An 18-foot-long rhinestone covered replica of a U.S. Predator drone will be the center of new multimedia art exhibit opening on Friday, March 1, at the Hampden Gallery at the University of Massachusetts Amherst. The exhibit, titled Home Drone, challenges viewers to imagine their reaction if thousands of deadly drones had struck in the U.S.—specifically Massachusetts—rather than in Pakistan, Yemen, and Afghanistan.
The exhibition was created by Heather Layton, an internationally known social intervention artist and senior lecturer at the University of Rochester, and collaborator Brian Bailey, a professor of adolescence education with a focus on social justice at Nazareth College, also in Rochester, N.Y.
Layton and Bailey, who were named "citizen diplomats" by the U.S. Department of State in 2012, have previously created art installations designed to challenge assumptions about urban gun violence, fears of other cultures, and the prevalence of consumer culture and self-absorption.
"Starting in 2004, the United States government has sent fleets of unmanned aerial vehicles, also known as drones, over northern Pakistan to deploy 'Hellfire missiles' at suspected terrorists," said Layton. "But if we can send missiles through the skies of an independent country with the explanation that we are only killing those who are planning to fight against us, what should prevent another country from sending unmanned aerial vehicles into United States airspace to kill those who might be planning to fight against them? This is what Home Drone explores."
In addition to increasing social awareness about this controversial issue, Layton hopes the exhibit will help promote a cultural understanding between the U.S. and Pakistan, and help cultivate peaceful relationships between individuals, regardless of religion, gender, socioeconomic status, age, nationality, and culture.
Guided by additional information from the 2012 report "Living Under Drones" by law professors at Stanford and New York University, Layton and Bailey hope to shed light on people affected by the attacks. According to Bailey, "The report shows through personal interviews both the devastation caused by drones and the fear of those who live under them experience, knowing an attack can happen at any time."
Layton and Bailey's exhibit also includes videos of presidential candidates Barack Obama and Mitt Romney debating drone strikes, videos of civilians protesting the strikes, and a wall-sized map of the drone attack sites superimposed over a drawing of Massachusetts, beginning with the site of the Boston Tea Party in 1773.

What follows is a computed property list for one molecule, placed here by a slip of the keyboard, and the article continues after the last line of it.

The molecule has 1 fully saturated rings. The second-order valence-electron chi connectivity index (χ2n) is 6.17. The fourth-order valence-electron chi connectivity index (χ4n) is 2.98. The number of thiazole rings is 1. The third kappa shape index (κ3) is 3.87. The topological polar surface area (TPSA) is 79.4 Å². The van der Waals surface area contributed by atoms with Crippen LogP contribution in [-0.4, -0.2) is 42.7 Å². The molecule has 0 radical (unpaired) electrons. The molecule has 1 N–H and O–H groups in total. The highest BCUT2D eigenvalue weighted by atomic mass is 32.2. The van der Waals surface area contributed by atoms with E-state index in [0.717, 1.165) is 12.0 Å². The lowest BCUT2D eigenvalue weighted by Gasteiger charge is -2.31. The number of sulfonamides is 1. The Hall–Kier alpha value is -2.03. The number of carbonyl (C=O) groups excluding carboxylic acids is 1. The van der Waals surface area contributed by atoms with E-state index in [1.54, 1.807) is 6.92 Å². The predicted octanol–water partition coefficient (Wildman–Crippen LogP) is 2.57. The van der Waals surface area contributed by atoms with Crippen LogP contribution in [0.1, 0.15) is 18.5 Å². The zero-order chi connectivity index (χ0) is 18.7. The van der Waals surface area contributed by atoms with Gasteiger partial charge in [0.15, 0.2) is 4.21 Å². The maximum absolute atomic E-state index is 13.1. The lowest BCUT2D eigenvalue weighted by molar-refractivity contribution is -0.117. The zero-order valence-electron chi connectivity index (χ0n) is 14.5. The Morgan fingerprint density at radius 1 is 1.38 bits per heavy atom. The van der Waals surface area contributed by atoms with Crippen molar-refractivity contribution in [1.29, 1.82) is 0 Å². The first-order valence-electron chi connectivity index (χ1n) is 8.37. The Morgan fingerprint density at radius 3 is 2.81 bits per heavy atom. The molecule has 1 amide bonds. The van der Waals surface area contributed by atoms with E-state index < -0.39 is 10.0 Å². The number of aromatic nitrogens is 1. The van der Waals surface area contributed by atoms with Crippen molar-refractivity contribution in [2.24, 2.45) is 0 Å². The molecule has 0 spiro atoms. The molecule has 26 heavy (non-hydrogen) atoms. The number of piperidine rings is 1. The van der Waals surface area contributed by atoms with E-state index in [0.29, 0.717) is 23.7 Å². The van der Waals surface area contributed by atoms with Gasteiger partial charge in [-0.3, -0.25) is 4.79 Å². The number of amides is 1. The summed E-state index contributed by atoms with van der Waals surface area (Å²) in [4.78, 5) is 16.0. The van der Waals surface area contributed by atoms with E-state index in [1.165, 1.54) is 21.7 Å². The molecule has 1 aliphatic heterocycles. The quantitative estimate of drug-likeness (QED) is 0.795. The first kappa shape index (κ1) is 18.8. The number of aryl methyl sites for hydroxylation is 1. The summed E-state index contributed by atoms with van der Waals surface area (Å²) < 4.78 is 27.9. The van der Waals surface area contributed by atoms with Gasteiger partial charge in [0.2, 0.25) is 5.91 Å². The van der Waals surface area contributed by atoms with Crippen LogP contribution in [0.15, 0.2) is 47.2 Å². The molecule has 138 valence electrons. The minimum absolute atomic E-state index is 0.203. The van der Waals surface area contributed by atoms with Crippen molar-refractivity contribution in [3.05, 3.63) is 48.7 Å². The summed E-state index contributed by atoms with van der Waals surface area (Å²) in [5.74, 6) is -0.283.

"After visiting Pakistan this topic became particularly important to us as we started to realize these drones are attacking people we now consider our friends," said Layton. Last year, she and Bailey traveled to the University of Karachi in Pakistan to deliver a keynote address at a conference, Social Intervention 2012: A Better Tomorrow for the Coming Generation. While there, they also helped launch a youth film festival and installed an interactive art exhibition.
Home Drone will be on exhibit at the Hampden Gallery atUMass Amherst from March 1 through Tuesday, March 26, with the exception of March 17-24. The Gallery is open from 1 to 6 p.m. Tuesday through Friday, and on Sundays from 2 to 5 p.m.
The artists will be on the UMass Amherst campus from the weekend of Feb. 28 through March 1 in preparation for the exhibit. Class and studio visits may be arranged by calling John Simpson at 413.545.3394.
About UMass Amherst
UMass Amherst (http://www.umass.edu), the flagship campus of the University of Massachusetts system, sits on nearly 1,450-acres in the scenic Pioneer Valley of Western Massachusetts, 90 miles from Boston and 175 miles from New York City. With 29,000 undergraduate and graduate students and 1,217 full-time instructional faculty, UMass Amherst offers 108 bachelor's degree program, 76 master's programs, an 50 doctoral programs. The campus provides a rich cultural environment in a rural setting close to major urban centers.